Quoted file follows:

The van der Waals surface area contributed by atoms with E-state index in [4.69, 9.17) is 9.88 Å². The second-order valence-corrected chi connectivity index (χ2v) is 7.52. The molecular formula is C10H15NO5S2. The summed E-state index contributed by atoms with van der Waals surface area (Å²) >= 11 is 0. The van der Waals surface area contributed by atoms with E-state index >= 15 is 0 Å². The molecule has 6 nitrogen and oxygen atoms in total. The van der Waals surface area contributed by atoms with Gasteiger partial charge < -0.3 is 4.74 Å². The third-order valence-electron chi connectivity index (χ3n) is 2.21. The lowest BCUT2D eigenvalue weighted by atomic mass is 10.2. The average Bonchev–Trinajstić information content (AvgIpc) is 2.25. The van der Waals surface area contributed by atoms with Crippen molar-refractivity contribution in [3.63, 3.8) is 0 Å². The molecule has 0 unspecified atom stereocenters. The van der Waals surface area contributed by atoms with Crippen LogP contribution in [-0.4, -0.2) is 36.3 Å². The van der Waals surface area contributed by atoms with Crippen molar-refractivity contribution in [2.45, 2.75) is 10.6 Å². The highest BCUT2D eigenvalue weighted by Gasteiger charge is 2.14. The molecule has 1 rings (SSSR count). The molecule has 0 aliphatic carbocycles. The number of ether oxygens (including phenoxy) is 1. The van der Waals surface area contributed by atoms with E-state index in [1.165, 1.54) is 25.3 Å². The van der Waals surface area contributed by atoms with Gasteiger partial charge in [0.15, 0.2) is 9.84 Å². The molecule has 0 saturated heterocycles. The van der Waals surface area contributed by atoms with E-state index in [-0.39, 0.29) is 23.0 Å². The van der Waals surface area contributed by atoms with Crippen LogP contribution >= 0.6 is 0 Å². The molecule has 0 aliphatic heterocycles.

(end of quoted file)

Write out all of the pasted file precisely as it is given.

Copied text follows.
The van der Waals surface area contributed by atoms with E-state index in [4.69, 9.17) is 9.88 Å². The second-order valence-corrected chi connectivity index (χ2v) is 7.52. The molecular formula is C10H15NO5S2. The summed E-state index contributed by atoms with van der Waals surface area (Å²) >= 11 is 0. The van der Waals surface area contributed by atoms with E-state index >= 15 is 0 Å². The molecule has 6 nitrogen and oxygen atoms in total. The van der Waals surface area contributed by atoms with Gasteiger partial charge < -0.3 is 4.74 Å². The third-order valence-electron chi connectivity index (χ3n) is 2.21. The lowest BCUT2D eigenvalue weighted by atomic mass is 10.2. The average Bonchev–Trinajstić information content (AvgIpc) is 2.25. The van der Waals surface area contributed by atoms with Crippen molar-refractivity contribution in [3.63, 3.8) is 0 Å². The molecule has 0 unspecified atom stereocenters. The van der Waals surface area contributed by atoms with Crippen LogP contribution in [-0.4, -0.2) is 36.3 Å². The van der Waals surface area contributed by atoms with Crippen molar-refractivity contribution in [2.45, 2.75) is 10.6 Å². The highest BCUT2D eigenvalue weighted by Gasteiger charge is 2.14. The molecule has 1 rings (SSSR count). The molecule has 0 aliphatic carbocycles. The number of ether oxygens (including phenoxy) is 1. The van der Waals surface area contributed by atoms with E-state index in [1.165, 1.54) is 25.3 Å². The van der Waals surface area contributed by atoms with Gasteiger partial charge in [0.15, 0.2) is 9.84 Å². The molecule has 0 saturated heterocycles. The van der Waals surface area contributed by atoms with E-state index in [-0.39, 0.29) is 23.0 Å². The van der Waals surface area contributed by atoms with Crippen LogP contribution >= 0.6 is 0 Å². The molecule has 0 aliphatic heterocycles.